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The Petersen family has been tied to agriculture for five generations. The story of our heritage, their faith, and dedication, inspires us to go forward in this great cause of agriculture.  

Our great, great grandfather James was an immigrant from Denmark and in 1871 was one of the first settlers in South Jordan.   He farmed and set the foundation for his posterity in agriculture by participating in the construction of the many canal irrigation systems we use to bring life-giving water to our crops in the desert.  

James’ son Joseph Melvin, or “Mel” continued on in his footsteps managing the 240 acre “Hardy Farm” in the South Jordan area.  Mel was a leader, serving on many agricultural boards and city councils.  In his day, much of the produce and hay he grew went to support the workers, animals, and business in the Bingham mines.

Mel and Teenie, 1955  

Joseph’s son Royal, or “Coke” as he called him, continued on his father's love for farming. When he was still in his teens, he worked in the mines where the pay was good and started purchasing his own land out on the “flats” way out on the West end of Riverton, eventually owning 120 acres. Roy was a pioneer in the area, moving his young family into a tiny two-room cottage; literally in the middle of nowhere. Roy was frugal and did what most farmers have to do to get established, he worked two jobs. Grandpa Roy worked in the mines at night and farmed in the day for many years until the farm had enough acreage and production that he could afford to quit and farm full-time. Grandpa was never rich and times were especially tough during the depression years. In fact, grandpa even once listed his home and property for sale at $27,000. Luckily he held on being considered one of the best farmers in the area. How blessed we are for his dream and sacrifice.


Grandpa Roy

Ad for the sale of the farm. 

Grandpa and Grandma “Pete” had 5 children, two boys and 3 girls, nearly all of whom settled their families on the farm where grandpa Pete gave them their own building lot. All of the children were proud of and loved the farm but none more than his youngest son Craig. Craig had the farming bug and an entrepreneurial spirit. He started his own construction business so that he could have the freedom to also be a farmer and he spent all his free time working the ground he had come to love and teaching his five children to do the same.

 Grandpa Pete and Craig, 1964

The farming bug settled deeply into many of us kids. Growing up, I would rather spend time on the farm with my dad than doing much anything else. I was the first Petersen farmer to complete a formal college education earning a Bachelors and Masters in agriculture and business. During my lifetime the farm changed drastically. My Grandpa’s original 120-acre farm was cut down the middle by the construction of Bangerter Highway in 1994. The development of our quiet country community has presented great challenges and opportunities for the farm here. As Roy, then Craig, and then “Grandma Pete” (Vera) left the farm to cultivate the fields of heaven, more of the farm was sold. Today less than 20 acres of grandpa’s original farm remain in the Petersen family.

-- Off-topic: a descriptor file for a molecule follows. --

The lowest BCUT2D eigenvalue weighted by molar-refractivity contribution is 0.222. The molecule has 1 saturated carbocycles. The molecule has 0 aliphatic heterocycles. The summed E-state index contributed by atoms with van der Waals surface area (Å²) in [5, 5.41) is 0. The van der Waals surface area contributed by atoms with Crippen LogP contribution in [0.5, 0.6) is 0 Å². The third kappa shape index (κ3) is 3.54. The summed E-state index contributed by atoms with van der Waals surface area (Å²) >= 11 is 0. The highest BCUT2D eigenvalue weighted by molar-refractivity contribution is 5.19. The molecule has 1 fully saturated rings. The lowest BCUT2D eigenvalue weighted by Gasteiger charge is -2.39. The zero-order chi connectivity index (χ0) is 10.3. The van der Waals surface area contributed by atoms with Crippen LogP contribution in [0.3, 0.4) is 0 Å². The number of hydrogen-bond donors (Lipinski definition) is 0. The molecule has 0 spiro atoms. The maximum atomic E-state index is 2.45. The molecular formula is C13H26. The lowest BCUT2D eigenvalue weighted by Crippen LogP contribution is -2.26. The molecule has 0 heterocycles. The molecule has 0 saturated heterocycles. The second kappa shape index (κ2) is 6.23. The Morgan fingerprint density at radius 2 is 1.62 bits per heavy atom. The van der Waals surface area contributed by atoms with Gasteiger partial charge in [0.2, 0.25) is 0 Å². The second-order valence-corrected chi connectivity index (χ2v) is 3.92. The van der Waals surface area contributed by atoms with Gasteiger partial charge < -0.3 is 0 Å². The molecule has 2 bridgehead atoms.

Despite changing times and urban sprawl, we are determined to keep the farm going. This has required us all to dig deep, to not only change our paradigm of how to produce a profitable crop, but to truly understand the source of our love for agriculture and how to ensure a future for our family heritage. We have learned that sharing the farm with others, enlarging the Petersen family if you will, has created not only success in farming but a staple amenity for the community.  We feel honored to play the role of your local farm.  

 Today we grow fruit and vegetables on approximately 70 acres of land owned by the family and friends here in the South valley area.  We feel blessed to be carrying on the “Royal” legacy of the Petersen Family, working the ground and thereby staying grounded. Often as we toil in the fields we feel strength coming from those who paved the way for us. We are grateful to reap the harvests of many seeds sown in faith and the blood, sweat, and tears our ancestors shed while partnering with the God of nature to make a living off the land.

Our goal is to cultivate the farmer in all of us and together, harvest the simple beauty of life. 

Luke, Hilarie, Maddie, Craig and Finn, 2016